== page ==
HomeJanuary 2016Smoothing the flow of patients through the systems

Smoothing the flow of patients through the systems

In all hospital systems, be it in Ireland or elsewhere, the issue of supply of healthcare to the increasing demand for care is the wicked problem to be solved, writes Dr. Peter Lachman.

Dr. Peter Lachman
Dr. Peter Lachman

If there were unlimited resources then possibly the demand could be met, though this is not certain. We do not have unlimited funding to solve the problem, though if we dealt with the inherent inefficiencies in the system we would have more to spend.

We will need to think very differently if a solution is to be found. Health care is bombarded with solutions from management consultancies, each offering a way to solve this problem, whether it is Lean, Six Sigma, Supply Demand Management, TQM, etc.. If there is one answer then we would not have a problem. It is clear that we need to be inventive and consider whether the model of healthcare we are trying to fix is the right one in the first place. Constant reorganising of structures and changes in how we manage services is not the answer and is not usually based on evidence of what works. However there are some interventions that transcend any particular methodology.

I am pretty agnostic when it comes to methodologies.

I am pretty agnostic when it comes to methodologies. Remodelling care requires some tough decisions so we need to consider what we can do in the interim. The key is to understand the problem and then to apply some basic principles to match supply of services with the demand. Firstly, we need to understand the problem. Healthcare provision in hospitals has been designed around patients with a single organ disease, whereas now people live longer and as they get older their disease patterns become more complex, involve many different organs and therefore a host of clinical teams. Hospitals as they currently are designed are not the solutions but more of the problem as the capital cost prevents the rapid change required. Hospitals are historical constructs, often built in places where they may not be needed, and not fit for the modern service that is needed. It is like trying to fly across the Atlantic in twin propeller planes rather than jets. Finally culture is the major inhibitor to change and hinders innovation.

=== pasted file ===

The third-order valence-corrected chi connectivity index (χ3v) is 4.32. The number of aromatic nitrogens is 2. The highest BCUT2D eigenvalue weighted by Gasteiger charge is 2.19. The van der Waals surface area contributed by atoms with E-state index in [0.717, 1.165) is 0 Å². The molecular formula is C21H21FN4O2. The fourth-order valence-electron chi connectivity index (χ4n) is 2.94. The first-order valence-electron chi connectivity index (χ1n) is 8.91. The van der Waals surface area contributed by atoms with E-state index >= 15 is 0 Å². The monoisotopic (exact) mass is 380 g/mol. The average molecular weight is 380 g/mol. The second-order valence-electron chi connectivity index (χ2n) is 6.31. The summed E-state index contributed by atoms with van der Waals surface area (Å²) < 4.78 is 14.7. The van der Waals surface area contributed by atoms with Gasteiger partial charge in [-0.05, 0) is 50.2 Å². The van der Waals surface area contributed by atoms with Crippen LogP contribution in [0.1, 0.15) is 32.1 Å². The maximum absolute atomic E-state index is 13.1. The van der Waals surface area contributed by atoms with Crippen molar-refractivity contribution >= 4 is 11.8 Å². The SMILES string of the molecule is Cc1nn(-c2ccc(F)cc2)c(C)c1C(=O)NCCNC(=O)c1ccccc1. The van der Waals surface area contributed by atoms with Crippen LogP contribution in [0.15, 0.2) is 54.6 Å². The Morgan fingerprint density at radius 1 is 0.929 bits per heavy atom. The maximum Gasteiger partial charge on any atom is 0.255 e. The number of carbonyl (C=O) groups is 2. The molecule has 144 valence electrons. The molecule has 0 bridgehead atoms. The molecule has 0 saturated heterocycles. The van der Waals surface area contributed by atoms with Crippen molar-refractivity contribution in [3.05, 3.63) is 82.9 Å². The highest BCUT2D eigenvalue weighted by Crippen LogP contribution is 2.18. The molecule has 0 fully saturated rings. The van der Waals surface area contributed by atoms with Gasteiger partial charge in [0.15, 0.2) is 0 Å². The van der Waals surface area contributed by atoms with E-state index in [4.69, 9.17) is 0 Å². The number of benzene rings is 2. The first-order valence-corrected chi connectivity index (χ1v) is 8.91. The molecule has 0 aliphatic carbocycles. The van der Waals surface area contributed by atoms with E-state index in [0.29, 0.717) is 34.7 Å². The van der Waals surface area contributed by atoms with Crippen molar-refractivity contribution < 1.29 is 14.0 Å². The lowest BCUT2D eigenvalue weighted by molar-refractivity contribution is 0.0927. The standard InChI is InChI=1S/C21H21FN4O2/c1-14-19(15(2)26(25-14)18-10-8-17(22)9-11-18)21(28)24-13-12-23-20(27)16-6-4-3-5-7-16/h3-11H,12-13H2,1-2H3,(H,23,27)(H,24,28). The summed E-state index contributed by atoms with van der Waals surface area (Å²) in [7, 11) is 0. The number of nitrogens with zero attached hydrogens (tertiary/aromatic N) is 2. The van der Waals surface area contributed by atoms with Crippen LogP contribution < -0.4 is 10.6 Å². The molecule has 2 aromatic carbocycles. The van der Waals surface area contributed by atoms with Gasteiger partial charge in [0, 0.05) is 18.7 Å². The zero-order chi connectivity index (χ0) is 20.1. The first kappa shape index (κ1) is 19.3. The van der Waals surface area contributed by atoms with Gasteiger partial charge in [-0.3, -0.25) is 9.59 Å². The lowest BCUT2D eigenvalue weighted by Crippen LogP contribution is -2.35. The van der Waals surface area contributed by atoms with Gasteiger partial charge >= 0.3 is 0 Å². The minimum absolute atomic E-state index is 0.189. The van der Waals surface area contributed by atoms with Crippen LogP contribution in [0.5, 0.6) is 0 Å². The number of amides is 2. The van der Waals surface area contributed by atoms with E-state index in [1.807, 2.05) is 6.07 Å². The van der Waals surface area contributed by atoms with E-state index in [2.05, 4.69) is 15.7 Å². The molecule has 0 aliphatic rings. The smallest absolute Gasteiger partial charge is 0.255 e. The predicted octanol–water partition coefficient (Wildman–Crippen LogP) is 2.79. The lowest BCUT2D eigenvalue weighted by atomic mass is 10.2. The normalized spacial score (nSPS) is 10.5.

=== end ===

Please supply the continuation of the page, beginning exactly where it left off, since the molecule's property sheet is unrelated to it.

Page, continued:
One could be pessimistic and say it will never change. One could argue that we need modern facilities with flexible processes that meet the needs of the service. We do not have these yet we can still improve what we do by some interventions in the current environment that would make a difference:

  1. Understand the real demand, i.e. what is the demand for urgent and scheduled care. These are often a grey area as the scheduled care becomes urgent as the system is not working. This requires data and although we appear to be data poor, if one examines the data we have, one will be surprised at what one can learn.
  2. Engage clinicians in the process of service redesign and understanding the supply of services is the foundation to solving the issue. This will require dealing with the inherent ambiguities that exist in the system. https://hbr.org/2005/09/fixing-health-care-from-the-inside-today/ar/1
  3. Separate the flow of urgent care totally from the flow of emergency care. This will require culture change as the clinicians will need to agree what is urgent and what is not.
  4. Accept that Emergency flow is usually predictable, based on epidemiology and therefore can be managed prospectively. It usually is a seven day a week business and needs to be delivered as such.
  5. Understand that scheduled care is the most unpredictable part of hospital demand and the variation in how it is organised and delviered needs to be reduced or eliminated where possible. If one studies the demand one will soon see that the elective demand varies day to day both in number and in acuity, as well as the demand for supporting services. Smooth out the elective or scheduled demand or flow over the five day working week and, if needed, over a 6 day working week.
  6. Apply improvement methodologies to address the issues that arise once flow has been smoothed and variation in day to day demand has been eliminated.
  7. Anticipate rather than react. The theories of high reliability used in highly performing organisations require situation awareness and prediction of what may happen. Healthcare may appear to be more complex that running an oil rig or nuclear power station; but until we reflect on the structures we have developed, the variation in the process and the lack of standardisation, we will not be able to say we are really that different.

Smooth out the elective or scheduled demand or flow over the five day working week and, if needed, over a 6 day working week.

The principles are fairly straight forward. Rather it is the beliefs and attitudes that hinder implementation and makes flow a wicked problem

Read more on how to apply these principles on the Cincinnati Children’s Website http://www.cincinnatichildrens.org/service/j/anderson-center/capacity-management/default/